By now, most of you have heard that Mayor Robert Garcia is proposing a measure for the June ballot that would raise Long Beach’s sales tax from the current 9 percent to 10 percent. We’ll get to the why in a moment.

 

What you may not have heard is that, on that same ballot, the Long Beach Community College District may be proposing a bond measure that could be as high as $800 million. The college district’s five-member board of trustees meets February 23 to discuss a recommendation from Superintendent and President Eloy Oakley.

 

The bond measure would be assessed on property taxes, thereby affecting property owners only. The sales tax would impact every resident and visitor. Twice in the past 15 years – 2002 and 2008 – local voters approved bond measures for the college. The latter measure was promised matching funds from the state. That did not occur.

 

There is no record on file of Long Beach voters ever approving a tax increase. And there’s a good reason why.

 

Prior to 1996, voters did not get a say on tax increases. Neither the state legislature or city councils needed voter approval to raise taxes. In fact, twice in the early 1990s the Long Beach City Council voted to increase the utility users tax (UUT), taking it from 5 percent to 7 percent, then to 10 percent. Voters had no say.

 

Both times the UUT was increased, councilmembers promised it would be “temporary.” Councilmembers did not keep their word, which led to voters taking matters into their own hands in 2000 by reducing the UUT back to 5 percent, where it stands today. By the way, the average UUT in the state is around 3.5 percent, so Long Beach remains higher than most cities.

 

In November 1996, California voters approved Proposition 218 – the “Right To Vote On Taxes Act.” Borrowing language from the California Tax Data organization, “This constitutional amendment protects taxpayers by limiting the methods by which local governments can create or increase taxes, fees and charges without taxpayer consent. Proposition 218 requires voter approval prior to imposition or increase of general taxes, assessments, and certain user fees.”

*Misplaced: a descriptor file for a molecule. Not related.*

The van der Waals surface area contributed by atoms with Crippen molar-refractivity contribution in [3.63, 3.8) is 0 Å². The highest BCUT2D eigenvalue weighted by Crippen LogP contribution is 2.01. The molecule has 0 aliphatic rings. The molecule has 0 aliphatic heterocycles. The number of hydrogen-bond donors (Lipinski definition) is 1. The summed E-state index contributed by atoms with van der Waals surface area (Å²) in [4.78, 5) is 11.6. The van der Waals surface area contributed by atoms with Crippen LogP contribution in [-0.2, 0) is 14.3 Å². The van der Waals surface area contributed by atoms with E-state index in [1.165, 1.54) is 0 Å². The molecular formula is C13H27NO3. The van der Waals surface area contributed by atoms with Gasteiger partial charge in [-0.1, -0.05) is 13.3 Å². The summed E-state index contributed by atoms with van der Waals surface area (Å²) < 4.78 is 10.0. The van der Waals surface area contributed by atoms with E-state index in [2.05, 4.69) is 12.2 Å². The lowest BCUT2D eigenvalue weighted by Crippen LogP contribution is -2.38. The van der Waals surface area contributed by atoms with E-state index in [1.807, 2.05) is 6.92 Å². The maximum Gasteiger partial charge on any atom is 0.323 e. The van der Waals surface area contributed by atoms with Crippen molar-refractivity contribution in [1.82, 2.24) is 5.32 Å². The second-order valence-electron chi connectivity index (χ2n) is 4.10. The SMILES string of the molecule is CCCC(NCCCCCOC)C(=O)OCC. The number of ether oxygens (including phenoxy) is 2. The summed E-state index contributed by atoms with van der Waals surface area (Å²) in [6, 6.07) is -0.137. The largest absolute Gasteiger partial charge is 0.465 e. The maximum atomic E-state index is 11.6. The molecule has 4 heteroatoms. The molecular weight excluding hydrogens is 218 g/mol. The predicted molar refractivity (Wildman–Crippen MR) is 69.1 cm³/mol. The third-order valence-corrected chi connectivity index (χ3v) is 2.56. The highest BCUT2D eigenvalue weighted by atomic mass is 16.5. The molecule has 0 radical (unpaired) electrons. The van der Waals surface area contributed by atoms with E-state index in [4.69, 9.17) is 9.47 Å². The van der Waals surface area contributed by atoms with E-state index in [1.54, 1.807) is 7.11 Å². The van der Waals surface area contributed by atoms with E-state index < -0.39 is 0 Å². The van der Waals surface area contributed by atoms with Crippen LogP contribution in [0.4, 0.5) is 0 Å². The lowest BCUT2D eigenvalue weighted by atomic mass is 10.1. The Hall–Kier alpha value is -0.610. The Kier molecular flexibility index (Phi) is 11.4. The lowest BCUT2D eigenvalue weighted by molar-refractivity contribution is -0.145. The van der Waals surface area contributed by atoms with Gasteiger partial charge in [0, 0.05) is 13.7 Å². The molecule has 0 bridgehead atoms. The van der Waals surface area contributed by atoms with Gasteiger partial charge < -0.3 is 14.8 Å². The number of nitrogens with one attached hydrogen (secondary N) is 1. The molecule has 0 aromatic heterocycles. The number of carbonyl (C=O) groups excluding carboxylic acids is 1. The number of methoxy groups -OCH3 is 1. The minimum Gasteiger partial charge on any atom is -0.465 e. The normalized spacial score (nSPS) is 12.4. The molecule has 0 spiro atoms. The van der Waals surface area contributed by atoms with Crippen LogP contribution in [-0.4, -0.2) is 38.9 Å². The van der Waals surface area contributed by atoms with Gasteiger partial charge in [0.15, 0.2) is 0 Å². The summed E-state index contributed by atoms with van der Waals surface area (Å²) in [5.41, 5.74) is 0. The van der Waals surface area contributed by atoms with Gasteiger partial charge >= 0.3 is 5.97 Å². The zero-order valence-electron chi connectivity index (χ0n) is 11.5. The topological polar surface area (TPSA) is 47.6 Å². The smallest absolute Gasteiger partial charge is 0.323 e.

The question is, will voters support one, both or neither measure if they are placed on the June 7, 2016, ballot? Do the measures hurt their chances for passage by being on the same ballot? As “outsider” presidential candidates have proven, the electorate is angry. Is the anger shown by voters in Iowa and New Hampshire spreading to California? If so, both measures could fail.

 

Sales Tax Justification

Mayor Garcia’s argument – shared by many residents and business owners – is that Long Beach needs to fix its infrastructure now because the longer we wait, the more expensive it becomes. City staff has identified about $2.8 billion in infrastructure needs – from streets and sidewalks to alleys to community buildings and storm drain systems and more. City officials also claim that money is needed to hire more police to battle the recent rise in crime and “to restore fire staffing to maintain 911 paramedic response times at stations across the city.” These are all important issues, and the mayor is correct in putting them before the city council and the voters.

 

Many law enforcement officials blame the rise in crime throughout the state to the passage last year of Proposition 47, which changed some nonviolent felonies to misdemeanors. Thousands of inmates were let out of prison early or did not serve jail time. The hoped-for rehabilitation of these nonviolent criminals has, it appears, not materialized. Police officers are being tested physically, and overtime is considerable as the ranks have dwindled due to funding issues, retirements and a lack of academies.

 

If Mayor Garcia gets his way and the city council approves his 10-year sales tax measure – set at a 1 cent increase (10 percent sales tax) for the first six years and dropping to a half-cent increase (9.5 percent sales tax) for the final four years – for the June ballot, it would require a simple majority of city voters to approve it for passage. That means the additional money raised – estimated for the 1 cent increase to be $48 million a year at current prices – would go into the city’s general fund.

 

And there’s the rub.

 

General fund money can be spent pretty much however councilmembers wish, including on infrastructure repairs, hiring more law enforcement personnel and, of course, pay raises for city employees.

 

That takes us to the “trust” issue. Will councilmembers spend the “new” revenue on infrastructure and more police officers? Unlike the recent city college bond measures – where a citizens’ committee oversees how the money is spent and conducts public meetings – there is no independent oversight (no offense to city staff) of councilmember budget appropriations.

 

(The college’s citizens oversight committee, consisting of seven members, is constrained by bylaws and must produce annual reports, etc. For information, visit: www.lbcc.edu/bondprogram/COC.cfm.)